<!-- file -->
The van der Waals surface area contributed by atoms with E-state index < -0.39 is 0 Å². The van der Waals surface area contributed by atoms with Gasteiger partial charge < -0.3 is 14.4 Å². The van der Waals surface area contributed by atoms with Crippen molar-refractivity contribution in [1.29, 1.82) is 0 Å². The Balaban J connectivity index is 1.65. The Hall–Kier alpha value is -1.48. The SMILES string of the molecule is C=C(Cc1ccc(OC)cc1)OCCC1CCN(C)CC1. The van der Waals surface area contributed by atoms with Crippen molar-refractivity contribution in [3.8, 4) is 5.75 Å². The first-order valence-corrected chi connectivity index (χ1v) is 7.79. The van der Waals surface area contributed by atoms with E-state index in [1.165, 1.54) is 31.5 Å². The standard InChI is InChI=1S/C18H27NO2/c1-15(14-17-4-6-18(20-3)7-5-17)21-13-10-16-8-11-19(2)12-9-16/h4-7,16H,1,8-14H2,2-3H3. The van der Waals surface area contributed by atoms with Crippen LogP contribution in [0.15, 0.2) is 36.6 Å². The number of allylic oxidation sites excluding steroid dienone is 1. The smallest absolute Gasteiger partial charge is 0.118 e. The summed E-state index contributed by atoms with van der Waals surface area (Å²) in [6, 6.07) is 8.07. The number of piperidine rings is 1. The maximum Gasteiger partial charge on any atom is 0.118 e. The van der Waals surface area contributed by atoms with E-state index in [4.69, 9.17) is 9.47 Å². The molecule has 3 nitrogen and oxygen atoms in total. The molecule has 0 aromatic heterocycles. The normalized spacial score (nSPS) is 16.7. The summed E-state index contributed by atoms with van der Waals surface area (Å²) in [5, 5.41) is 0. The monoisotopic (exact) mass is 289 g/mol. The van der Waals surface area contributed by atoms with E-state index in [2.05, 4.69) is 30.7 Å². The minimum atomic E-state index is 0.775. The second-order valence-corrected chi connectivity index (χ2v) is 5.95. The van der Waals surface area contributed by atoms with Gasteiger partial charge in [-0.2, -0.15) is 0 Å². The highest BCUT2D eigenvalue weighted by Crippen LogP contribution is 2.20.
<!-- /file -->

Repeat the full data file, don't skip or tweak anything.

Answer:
The van der Waals surface area contributed by atoms with E-state index < -0.39 is 0 Å². The van der Waals surface area contributed by atoms with Gasteiger partial charge < -0.3 is 14.4 Å². The van der Waals surface area contributed by atoms with Crippen molar-refractivity contribution in [1.29, 1.82) is 0 Å². The Balaban J connectivity index is 1.65. The Hall–Kier alpha value is -1.48. The SMILES string of the molecule is C=C(Cc1ccc(OC)cc1)OCCC1CCN(C)CC1. The van der Waals surface area contributed by atoms with Crippen molar-refractivity contribution in [3.8, 4) is 5.75 Å². The first-order valence-corrected chi connectivity index (χ1v) is 7.79. The van der Waals surface area contributed by atoms with E-state index in [1.165, 1.54) is 31.5 Å². The standard InChI is InChI=1S/C18H27NO2/c1-15(14-17-4-6-18(20-3)7-5-17)21-13-10-16-8-11-19(2)12-9-16/h4-7,16H,1,8-14H2,2-3H3. The van der Waals surface area contributed by atoms with Crippen LogP contribution in [0.15, 0.2) is 36.6 Å². The number of allylic oxidation sites excluding steroid dienone is 1. The smallest absolute Gasteiger partial charge is 0.118 e. The summed E-state index contributed by atoms with van der Waals surface area (Å²) in [6, 6.07) is 8.07. The number of piperidine rings is 1. The maximum Gasteiger partial charge on any atom is 0.118 e. The van der Waals surface area contributed by atoms with E-state index in [4.69, 9.17) is 9.47 Å². The molecule has 3 nitrogen and oxygen atoms in total. The molecule has 0 aromatic heterocycles. The normalized spacial score (nSPS) is 16.7. The summed E-state index contributed by atoms with van der Waals surface area (Å²) in [5, 5.41) is 0. The monoisotopic (exact) mass is 289 g/mol. The van der Waals surface area contributed by atoms with E-state index in [2.05, 4.69) is 30.7 Å². The minimum atomic E-state index is 0.775. The second-order valence-corrected chi connectivity index (χ2v) is 5.95. The van der Waals surface area contributed by atoms with Gasteiger partial charge in [-0.2, -0.15) is 0 Å². The highest BCUT2D eigenvalue weighted by Crippen LogP contribution is 2.20.